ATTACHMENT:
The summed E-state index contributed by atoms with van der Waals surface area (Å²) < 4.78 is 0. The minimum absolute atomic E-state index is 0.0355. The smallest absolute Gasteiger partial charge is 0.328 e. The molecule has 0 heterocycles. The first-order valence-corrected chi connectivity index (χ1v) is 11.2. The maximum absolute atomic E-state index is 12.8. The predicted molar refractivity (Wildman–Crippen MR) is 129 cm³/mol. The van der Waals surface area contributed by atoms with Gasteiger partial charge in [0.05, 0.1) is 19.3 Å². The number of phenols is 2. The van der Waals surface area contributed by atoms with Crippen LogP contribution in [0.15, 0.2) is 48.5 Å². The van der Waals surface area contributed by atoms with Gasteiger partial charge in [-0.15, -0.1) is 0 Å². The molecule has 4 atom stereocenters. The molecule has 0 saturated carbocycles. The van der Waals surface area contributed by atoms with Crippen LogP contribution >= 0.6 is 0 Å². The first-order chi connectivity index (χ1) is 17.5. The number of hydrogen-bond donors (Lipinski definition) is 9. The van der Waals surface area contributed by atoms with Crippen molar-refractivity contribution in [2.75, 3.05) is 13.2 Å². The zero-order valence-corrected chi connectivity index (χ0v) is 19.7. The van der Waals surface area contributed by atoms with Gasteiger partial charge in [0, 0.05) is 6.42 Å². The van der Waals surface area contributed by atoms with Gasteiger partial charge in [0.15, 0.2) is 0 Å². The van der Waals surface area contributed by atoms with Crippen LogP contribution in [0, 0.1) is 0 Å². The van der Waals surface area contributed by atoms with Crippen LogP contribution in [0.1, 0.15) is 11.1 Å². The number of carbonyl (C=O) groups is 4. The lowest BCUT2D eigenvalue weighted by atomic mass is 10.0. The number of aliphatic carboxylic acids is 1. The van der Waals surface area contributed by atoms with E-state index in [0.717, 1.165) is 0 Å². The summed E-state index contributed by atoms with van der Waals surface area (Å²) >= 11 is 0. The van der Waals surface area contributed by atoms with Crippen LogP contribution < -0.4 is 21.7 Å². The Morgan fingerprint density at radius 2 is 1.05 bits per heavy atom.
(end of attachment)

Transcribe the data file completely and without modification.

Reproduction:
The summed E-state index contributed by atoms with van der Waals surface area (Å²) < 4.78 is 0. The minimum absolute atomic E-state index is 0.0355. The smallest absolute Gasteiger partial charge is 0.328 e. The molecule has 0 heterocycles. The first-order valence-corrected chi connectivity index (χ1v) is 11.2. The maximum absolute atomic E-state index is 12.8. The predicted molar refractivity (Wildman–Crippen MR) is 129 cm³/mol. The van der Waals surface area contributed by atoms with Gasteiger partial charge in [0.05, 0.1) is 19.3 Å². The number of phenols is 2. The van der Waals surface area contributed by atoms with Crippen LogP contribution in [0.15, 0.2) is 48.5 Å². The van der Waals surface area contributed by atoms with Gasteiger partial charge in [-0.15, -0.1) is 0 Å². The molecule has 4 atom stereocenters. The molecule has 0 saturated carbocycles. The van der Waals surface area contributed by atoms with Crippen LogP contribution >= 0.6 is 0 Å². The first-order chi connectivity index (χ1) is 17.5. The number of hydrogen-bond donors (Lipinski definition) is 9. The van der Waals surface area contributed by atoms with Crippen molar-refractivity contribution in [2.75, 3.05) is 13.2 Å². The zero-order valence-corrected chi connectivity index (χ0v) is 19.7. The van der Waals surface area contributed by atoms with Gasteiger partial charge in [0, 0.05) is 6.42 Å². The van der Waals surface area contributed by atoms with Gasteiger partial charge in [0.15, 0.2) is 0 Å². The van der Waals surface area contributed by atoms with Crippen LogP contribution in [0, 0.1) is 0 Å². The van der Waals surface area contributed by atoms with Crippen LogP contribution in [0.1, 0.15) is 11.1 Å². The number of carbonyl (C=O) groups is 4. The lowest BCUT2D eigenvalue weighted by atomic mass is 10.0. The number of aliphatic carboxylic acids is 1. The van der Waals surface area contributed by atoms with E-state index in [0.717, 1.165) is 0 Å². The summed E-state index contributed by atoms with van der Waals surface area (Å²) >= 11 is 0. The van der Waals surface area contributed by atoms with Crippen LogP contribution < -0.4 is 21.7 Å². The Morgan fingerprint density at radius 2 is 1.05 bits per heavy atom.